Cab Driver Robbery Increasingly Common In San Francisco

Late Thursday night, a cab driver picked up a passenger in The Castro. As the cab approached the intersection of O'Farrell and Beiderman streets in the Western Addition, the passenger pulled out a gun and demanded money. The driver complied and the victim fled on foot.

This type of cab robbery is a not an uncommon occurrence in San Francisco. A driver was robbed at that very same intersection in June; another driver was robbed at knifepoint in the Lower Pacific Heights that same month; a driver was stabbed in the hand during a May robbery in the Bayview; a group of men in their 20s stuck up a driver in the same neighborhood in March; in February, police stopped a robbery in progress when they noticed a cab driving erratically on Highway 101; only days earlier, a driver was viciously beaten and stabbed during a heist in the Castro.

SFPD spokesman Albie Esparza didn't have exact numbers on about how often cab drivers in San Francisco are the victims of crime, but he did say that it happened with some frequency. "People know that cab drivers tend to carry a lot of cash," said Esparza, "and that makes them easy targets."

"We can only advise drivers that it's not safe to carry a large amount of cash on hand," he added, "but the ultimate decision is up to them."

All cabs in the city have long been equipped with interior-facing cameras as a safety measure to record any unruly or illegal behavior by passengers. Any time a cab driver is a victim of a robbery inside his or her cab, police can review the tape and use it to track down the suspect.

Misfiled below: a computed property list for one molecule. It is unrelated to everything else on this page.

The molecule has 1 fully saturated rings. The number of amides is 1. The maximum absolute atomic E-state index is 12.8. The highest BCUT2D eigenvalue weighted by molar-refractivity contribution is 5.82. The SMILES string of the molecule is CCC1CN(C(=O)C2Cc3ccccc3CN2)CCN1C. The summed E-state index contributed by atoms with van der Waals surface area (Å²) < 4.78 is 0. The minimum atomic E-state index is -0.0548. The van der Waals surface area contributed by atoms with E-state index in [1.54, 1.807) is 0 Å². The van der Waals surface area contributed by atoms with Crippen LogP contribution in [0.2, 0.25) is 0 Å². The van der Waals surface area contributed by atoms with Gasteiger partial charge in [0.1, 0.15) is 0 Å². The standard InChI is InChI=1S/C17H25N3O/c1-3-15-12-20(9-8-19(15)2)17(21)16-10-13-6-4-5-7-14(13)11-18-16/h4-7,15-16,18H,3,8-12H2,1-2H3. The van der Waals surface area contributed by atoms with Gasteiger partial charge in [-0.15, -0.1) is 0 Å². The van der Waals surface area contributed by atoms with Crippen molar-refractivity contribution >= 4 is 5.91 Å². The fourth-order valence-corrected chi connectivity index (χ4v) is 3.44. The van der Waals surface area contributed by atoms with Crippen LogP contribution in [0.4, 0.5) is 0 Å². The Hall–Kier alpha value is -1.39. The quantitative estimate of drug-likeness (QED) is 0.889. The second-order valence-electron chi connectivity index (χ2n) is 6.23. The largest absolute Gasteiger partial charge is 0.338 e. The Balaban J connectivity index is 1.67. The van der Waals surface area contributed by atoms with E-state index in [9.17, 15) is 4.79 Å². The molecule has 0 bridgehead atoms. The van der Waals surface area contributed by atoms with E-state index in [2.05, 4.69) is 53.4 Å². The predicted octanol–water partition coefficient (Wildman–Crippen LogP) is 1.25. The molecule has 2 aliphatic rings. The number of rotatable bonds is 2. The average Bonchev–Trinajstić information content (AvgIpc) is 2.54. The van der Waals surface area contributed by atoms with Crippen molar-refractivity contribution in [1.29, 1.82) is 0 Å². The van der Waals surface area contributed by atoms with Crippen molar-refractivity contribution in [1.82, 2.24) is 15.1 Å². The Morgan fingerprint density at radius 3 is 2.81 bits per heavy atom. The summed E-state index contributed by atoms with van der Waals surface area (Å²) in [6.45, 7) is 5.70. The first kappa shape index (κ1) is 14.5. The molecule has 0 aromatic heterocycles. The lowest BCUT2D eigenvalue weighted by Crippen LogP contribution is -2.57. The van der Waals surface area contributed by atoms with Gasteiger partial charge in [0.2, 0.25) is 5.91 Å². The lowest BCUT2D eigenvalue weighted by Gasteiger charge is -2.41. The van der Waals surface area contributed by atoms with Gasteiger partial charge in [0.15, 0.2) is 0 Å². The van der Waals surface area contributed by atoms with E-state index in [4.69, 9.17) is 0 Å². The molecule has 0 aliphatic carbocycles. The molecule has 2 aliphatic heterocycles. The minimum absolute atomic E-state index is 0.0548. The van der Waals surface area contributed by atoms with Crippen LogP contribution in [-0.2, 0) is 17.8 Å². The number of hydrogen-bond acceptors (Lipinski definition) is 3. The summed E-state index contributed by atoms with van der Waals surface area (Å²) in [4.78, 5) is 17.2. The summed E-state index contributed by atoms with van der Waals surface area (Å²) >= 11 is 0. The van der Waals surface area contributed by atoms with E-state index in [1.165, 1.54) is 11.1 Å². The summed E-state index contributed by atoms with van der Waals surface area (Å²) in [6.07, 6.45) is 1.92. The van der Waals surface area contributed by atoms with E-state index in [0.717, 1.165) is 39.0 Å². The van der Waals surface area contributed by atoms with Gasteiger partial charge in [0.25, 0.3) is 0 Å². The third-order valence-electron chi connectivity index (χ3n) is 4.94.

In recent years, about half of the city's 1,500 cabs have also been equipped with front-facing dashboard cameras. Earlier this month, a heroic cab driver used the video feed from the camera to help catch a phone-snatching thief in Russian Hill.

Taxi drivers in San Francisco aren't allowed to refuse to pick up fares, which can become problematic if a driver feels unsafe allowing someone into their car. This doesn't mean that, once a passenger is inside the cab, the driver is required to take them wherever they want to go. Esparza recalls numerous incidents during the time he was based out of the Mission Station when cab drivers would pull into the parking lot and deposit belligerent drunks at the station's doorstep.

"We can all agree that being a taxi driver is a tough job," said MTA spokesman Paul Rose, whose agency regulates the city's cab industry. "They see a lot and have to deal with a lot, yet they're out there every night providing the best service they can."

Rose noted that, during the protest held earlier this summer by a number of cab drivers on the steps of City Hall, safety issues were one of the major concerns they raised. "They said that criminal activity is something they have to deal with on a daily basis," he said.